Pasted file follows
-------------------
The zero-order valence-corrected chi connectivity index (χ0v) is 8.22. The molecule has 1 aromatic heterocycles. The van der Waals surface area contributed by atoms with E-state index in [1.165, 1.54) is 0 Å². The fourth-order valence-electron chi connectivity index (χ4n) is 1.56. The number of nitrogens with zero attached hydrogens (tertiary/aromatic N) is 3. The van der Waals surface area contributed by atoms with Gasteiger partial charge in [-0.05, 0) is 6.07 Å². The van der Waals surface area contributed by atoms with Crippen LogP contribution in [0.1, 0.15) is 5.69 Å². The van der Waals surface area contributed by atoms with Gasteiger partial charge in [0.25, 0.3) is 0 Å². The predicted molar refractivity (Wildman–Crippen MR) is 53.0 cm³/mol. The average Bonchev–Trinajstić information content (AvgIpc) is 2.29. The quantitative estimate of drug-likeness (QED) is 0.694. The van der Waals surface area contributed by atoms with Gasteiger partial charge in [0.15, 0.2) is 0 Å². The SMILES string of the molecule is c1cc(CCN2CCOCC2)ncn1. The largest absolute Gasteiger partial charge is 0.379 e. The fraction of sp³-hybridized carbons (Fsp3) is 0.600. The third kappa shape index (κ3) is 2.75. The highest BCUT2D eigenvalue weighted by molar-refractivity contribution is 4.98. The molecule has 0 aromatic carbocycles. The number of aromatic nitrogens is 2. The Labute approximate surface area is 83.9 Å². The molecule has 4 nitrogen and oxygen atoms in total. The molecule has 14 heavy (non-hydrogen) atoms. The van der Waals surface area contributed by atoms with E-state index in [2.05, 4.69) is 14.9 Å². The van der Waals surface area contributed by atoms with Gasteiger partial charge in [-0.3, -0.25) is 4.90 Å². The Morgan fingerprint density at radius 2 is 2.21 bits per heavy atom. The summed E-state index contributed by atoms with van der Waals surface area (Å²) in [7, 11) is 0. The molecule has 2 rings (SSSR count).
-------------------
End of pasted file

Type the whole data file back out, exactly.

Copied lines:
The zero-order valence-corrected chi connectivity index (χ0v) is 8.22. The molecule has 1 aromatic heterocycles. The van der Waals surface area contributed by atoms with E-state index in [1.165, 1.54) is 0 Å². The fourth-order valence-electron chi connectivity index (χ4n) is 1.56. The number of nitrogens with zero attached hydrogens (tertiary/aromatic N) is 3. The van der Waals surface area contributed by atoms with Gasteiger partial charge in [-0.05, 0) is 6.07 Å². The van der Waals surface area contributed by atoms with Crippen LogP contribution in [0.1, 0.15) is 5.69 Å². The van der Waals surface area contributed by atoms with Gasteiger partial charge in [0.25, 0.3) is 0 Å². The predicted molar refractivity (Wildman–Crippen MR) is 53.0 cm³/mol. The average Bonchev–Trinajstić information content (AvgIpc) is 2.29. The quantitative estimate of drug-likeness (QED) is 0.694. The van der Waals surface area contributed by atoms with Gasteiger partial charge in [0.15, 0.2) is 0 Å². The SMILES string of the molecule is c1cc(CCN2CCOCC2)ncn1. The largest absolute Gasteiger partial charge is 0.379 e. The fraction of sp³-hybridized carbons (Fsp3) is 0.600. The third kappa shape index (κ3) is 2.75. The highest BCUT2D eigenvalue weighted by molar-refractivity contribution is 4.98. The molecule has 0 aromatic carbocycles. The number of aromatic nitrogens is 2. The Labute approximate surface area is 83.9 Å². The molecule has 4 nitrogen and oxygen atoms in total. The molecule has 14 heavy (non-hydrogen) atoms. The van der Waals surface area contributed by atoms with E-state index in [2.05, 4.69) is 14.9 Å². The van der Waals surface area contributed by atoms with Gasteiger partial charge in [-0.3, -0.25) is 4.90 Å². The Morgan fingerprint density at radius 2 is 2.21 bits per heavy atom. The summed E-state index contributed by atoms with van der Waals surface area (Å²) in [7, 11) is 0. The molecule has 2 rings (SSSR count).